I have some interesting eye problems that stem mostly from being born with a cataract - a semi-experimental surgery when I was only eight weeks old to correct it, etc. Worked but led me to developing glaucoma as a young child too.

    Anyway. I went to Space Academy when I was around 16 and they had a kiddie-sized astronaut training tanks. I filled out a medical safety thing and something got flagged, my eye doctor was called, and it was determined that diving down to 40 feet was not a thing I should risk due to the pressure possibly weakening one of the eye surgeries and causing the eye to partially implode.

    THAT said. He wasn't sure, and I never followed up on it as an adult because the idea of having to equalize my ears regularly terrifies me. Apparently the tubes or w/e in your ears that need to open to equalize are especially small in my ears and more than once I've spent the first several days of a vacation in a lot of pain because I couldn't get them to equalize properly. Once after flying home I had regular severe pain for three weeks.

    Now if I'm getting on a plane I buy two sets of EarPlanes, take Pseudoephedrine (a suggestion from a doctor to try out the ear and try to make it easier to pop), and stay awake 100% of the time because god forbid I doze off and wake up to my ears needing attention.

    Er hem. Anyway, the ear thing is painful but not dangerous. The eye thing is potentially serious, but unconfirmed to be a problem.
    I could snorkel, I'm sure. I could probably even scuba down 20 feet or so without worrying about my eyes, but that would also require a prescription scuba mask (and my prescription is not likely to be 'in-stock') and a lot of ear pain.

    I've always wanted to scuba dive though. QQ

    ANYWAY!

    Great comments mate! I made a note of everything you mentioned, and I'm glad the hiking is phenomenal. And your tips on which luau to attend and which hiking trails to try is great.

    I googled this and it looks fucking delicious. Especially if I can find one with salmon. But om nom fucking nom.

    Good to know it's not just rumor but is real. I expect I'll be fine only doing water sports on the major touristy beaches - water sports have never been a huge thing for me. It's fun to swim, and I want to try surfing just to say I did, but in general I don't feel a need to jump into the water every time I see it.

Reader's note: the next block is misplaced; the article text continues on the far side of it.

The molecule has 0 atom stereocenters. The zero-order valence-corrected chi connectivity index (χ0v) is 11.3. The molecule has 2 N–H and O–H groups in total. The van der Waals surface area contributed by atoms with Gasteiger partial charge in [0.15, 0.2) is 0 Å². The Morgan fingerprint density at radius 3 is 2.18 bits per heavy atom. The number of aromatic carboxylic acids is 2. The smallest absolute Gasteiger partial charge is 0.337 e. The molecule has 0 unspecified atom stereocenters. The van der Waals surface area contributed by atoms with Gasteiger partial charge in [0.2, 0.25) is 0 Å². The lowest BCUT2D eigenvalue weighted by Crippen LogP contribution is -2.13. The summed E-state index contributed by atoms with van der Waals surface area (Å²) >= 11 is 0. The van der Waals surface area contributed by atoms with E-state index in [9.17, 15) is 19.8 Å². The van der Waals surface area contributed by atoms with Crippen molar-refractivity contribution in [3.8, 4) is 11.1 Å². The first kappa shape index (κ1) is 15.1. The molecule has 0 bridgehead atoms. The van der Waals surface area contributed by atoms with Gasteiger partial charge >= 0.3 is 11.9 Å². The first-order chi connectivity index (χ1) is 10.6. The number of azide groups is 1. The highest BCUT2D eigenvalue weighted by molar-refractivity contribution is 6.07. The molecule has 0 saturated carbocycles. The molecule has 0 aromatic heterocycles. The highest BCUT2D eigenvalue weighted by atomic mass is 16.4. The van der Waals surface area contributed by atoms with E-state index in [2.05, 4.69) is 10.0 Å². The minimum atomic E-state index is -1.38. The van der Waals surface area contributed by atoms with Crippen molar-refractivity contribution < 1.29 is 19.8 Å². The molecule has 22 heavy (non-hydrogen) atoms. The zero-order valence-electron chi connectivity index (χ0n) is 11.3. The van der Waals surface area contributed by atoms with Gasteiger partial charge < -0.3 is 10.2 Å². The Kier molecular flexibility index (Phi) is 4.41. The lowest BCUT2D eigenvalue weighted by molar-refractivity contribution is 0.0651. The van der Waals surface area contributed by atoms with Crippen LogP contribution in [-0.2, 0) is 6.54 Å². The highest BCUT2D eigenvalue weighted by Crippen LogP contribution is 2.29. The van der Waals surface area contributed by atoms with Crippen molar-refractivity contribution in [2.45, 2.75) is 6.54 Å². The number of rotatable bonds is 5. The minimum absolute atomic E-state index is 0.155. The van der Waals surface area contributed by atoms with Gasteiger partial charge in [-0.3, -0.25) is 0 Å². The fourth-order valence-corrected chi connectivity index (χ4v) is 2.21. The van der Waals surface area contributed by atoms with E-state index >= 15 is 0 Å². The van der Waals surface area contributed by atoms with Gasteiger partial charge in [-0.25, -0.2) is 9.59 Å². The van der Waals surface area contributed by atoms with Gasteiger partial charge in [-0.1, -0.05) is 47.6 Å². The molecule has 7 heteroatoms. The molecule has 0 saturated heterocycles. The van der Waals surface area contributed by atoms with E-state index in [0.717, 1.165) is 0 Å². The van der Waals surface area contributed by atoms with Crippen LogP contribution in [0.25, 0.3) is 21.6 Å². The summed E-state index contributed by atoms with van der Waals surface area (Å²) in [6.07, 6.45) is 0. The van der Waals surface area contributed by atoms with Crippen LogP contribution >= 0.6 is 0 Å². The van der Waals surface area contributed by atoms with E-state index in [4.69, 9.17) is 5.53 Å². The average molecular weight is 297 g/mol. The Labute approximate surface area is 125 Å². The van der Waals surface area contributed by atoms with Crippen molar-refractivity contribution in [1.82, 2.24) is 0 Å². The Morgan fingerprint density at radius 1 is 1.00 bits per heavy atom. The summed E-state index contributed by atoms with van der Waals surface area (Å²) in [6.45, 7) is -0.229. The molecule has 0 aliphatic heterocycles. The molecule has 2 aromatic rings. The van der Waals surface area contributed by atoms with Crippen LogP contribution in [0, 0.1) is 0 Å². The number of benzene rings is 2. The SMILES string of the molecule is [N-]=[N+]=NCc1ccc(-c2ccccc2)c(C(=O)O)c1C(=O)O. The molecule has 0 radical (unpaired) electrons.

The Ko'Olina beaches sound nice for walking and looking and having a drink. I mean, half the appeal of Hawaii beaches for me is walking on them in the surf and seeing the amazing views. It's casual exercise. And if you can add a drink to that? Perfect. I'm not interested in 'exciting' beaches with parties, if that's why these ones are boring. Hah.

    Any tips on getting around the island or where I should stay? Spoiler tags below so that this post doesn't look so damn long.

    I'm mostly set on Maui I think. Some friends and I are splitting a nice hotel room for the wedding, and I have two separate groups of friends renting cars. I could also rent a car if needed - I know a lot of places it's best to not rent at the airport because prices are higher, but not sure if there's a rental place not associated with it.

    The Big Island it looks like I'll have to rent a car. Which is probably going to be more than a hotel room, looks like $250-300 a day? Geez. It's apparently illegal to sleep in your car in Hawaii, which is a pain in the ass and also the reason why I started to look into camping.

    I think I'll go to the National Park where camping seems to be first come first served (everywhere else you need a permit in advance?) and if I don't get a site then maybe just look for a Bed-n-Breakfast type thing. Air BnB appears to have some neat options for less than a hotel room.

    I hear that I can avoid renting a car on Oahu - would you agree with that? I would much rather use public transport if possible, but I don't want to get cut out of anything awesome because of it.